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GOP Readies for Convention

August 31, 2008

ST. PAUL, Minn. – Last week in Denver, Republican presidential candidate John McCain was portrayed as a man who wants to give tax breaks to the oil companies, doesn’t know how many houses he owns, and is a clone of President George W. Bush.

This week in St. Paul, Minn., he’ll be someone who always puts country over party, will cut wasteful government spending and has the backbone and the experience necessary to defend the nation and lead it through troubled times.

Now, it’s the Republicans’ turn.

The GOP is gathering for its national convention at the Xcel Energy Center, there to nominate McCain and his new running mate, Sarah Palin. Proceedings are to begin tomorrow afternoon, although the schedule might be changed in deference to Hurricane Gustav, which was headed for the Gulf Coast.

“You know, it wouldn’t be appropriate to have a festive occasion while a near-tragedy or a terrible challenge is presented in the form of a natural disaster,” McCain told Fox News yesterday, “so we’re monitoring it day by day.”

The party will try to make up whatever ground it lost over the last few days as the result of a Democratic convention that was widely viewed as a success.

Before the Palin selection, the Republican gathering had a feeling of anticlimax about it. McCain effectively wrapped up his party’s nomination in February. There was no controversy in the offing unless McCain picked a running mate who favored abortion rights, which he didn’t.

Now there is an element of mystery about how Palin will perform in the national spotlight.

If questions of unity hung over the Democrats at their convention, the Republicans have to deal with what has come to be known as the “enthusiasm gap.”

Party leaders and loyalists across the country are disheartened by the fundamentals of this election year: the weak economy, the mortgage crisis, the high cost of energy, the unpopularity of the war in Iraq and Bush’s low approval ratings.

Though Democratic nominee Barack Obama has been leading McCain by an average of only 4 points in the polls, party strategists fear that the underlying situation for McCain and other Republican candidates may be worse than that.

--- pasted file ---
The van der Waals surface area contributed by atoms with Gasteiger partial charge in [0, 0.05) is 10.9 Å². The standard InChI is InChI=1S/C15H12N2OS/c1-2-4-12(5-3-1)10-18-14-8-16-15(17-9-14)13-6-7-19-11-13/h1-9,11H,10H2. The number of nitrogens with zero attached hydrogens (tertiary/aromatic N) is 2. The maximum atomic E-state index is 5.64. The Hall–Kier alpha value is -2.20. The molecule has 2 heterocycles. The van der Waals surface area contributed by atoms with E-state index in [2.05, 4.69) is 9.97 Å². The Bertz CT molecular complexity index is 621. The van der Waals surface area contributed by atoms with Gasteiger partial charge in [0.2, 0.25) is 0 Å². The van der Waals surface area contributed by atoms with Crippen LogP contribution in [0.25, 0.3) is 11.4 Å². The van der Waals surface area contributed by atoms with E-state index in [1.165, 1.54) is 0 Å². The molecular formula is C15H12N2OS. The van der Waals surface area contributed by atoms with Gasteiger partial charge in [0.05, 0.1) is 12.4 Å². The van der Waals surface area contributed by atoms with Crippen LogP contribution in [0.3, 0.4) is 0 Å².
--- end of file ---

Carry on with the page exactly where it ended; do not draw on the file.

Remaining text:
To get Republicans feeling better about their prospects, the candidate has planned a gathering that will bring together speakers who will address his “vision for reforming our government, building prosperity and ensuring peace for future generations,” said Jill Hazelbaker, his communications director.

Enthusiasm matters. While an eager vote counts just as much as a reluctant one, the Democrats’ advantage on this score, should it continue, is likely to give them an advantage in volunteers, finances and turnout.

“We have a huge edge in this regard,” said David Plouffe, Obama’s national campaign manager. “Enthusiasm is why Bush won the 2004 election over John Kerry.”

McCain’s strategists are hoping that the addition of Palin – who is relatively young, new to the national scene and popular with social conservatives – will boost the party’s spirits heading into the final nine weeks of the campaign.

Gustav, though, could gum up the works, at least a little.

The Republicans, aware that the storm could dredge up memories of the inadequate federal response to Hurricane Katrina three years ago, do not want to be seen partying while residents of the Gulf region suffer. McCain has been highly critical of the Bush administration’s handling of Katrina.

So it’s possible that tomorrow’s opening session, which is to feature a tribute to the president’s eight years in office, might not take place as scheduled. Bush, who would not want to be accused of taking Gustav lightly, might stay away altogether.

Assuming all goes as planned, tomorrow’s opening session will include speeches by the president, Vice President Dick Cheney, Laura Bush, and Sen. Joseph Lieberman, I-Conn.

Originally published by The Philadelphia Inquirer.

(c) 2008 Columbia Daily Tribune. Provided by ProQuest LLC. All rights Reserved.




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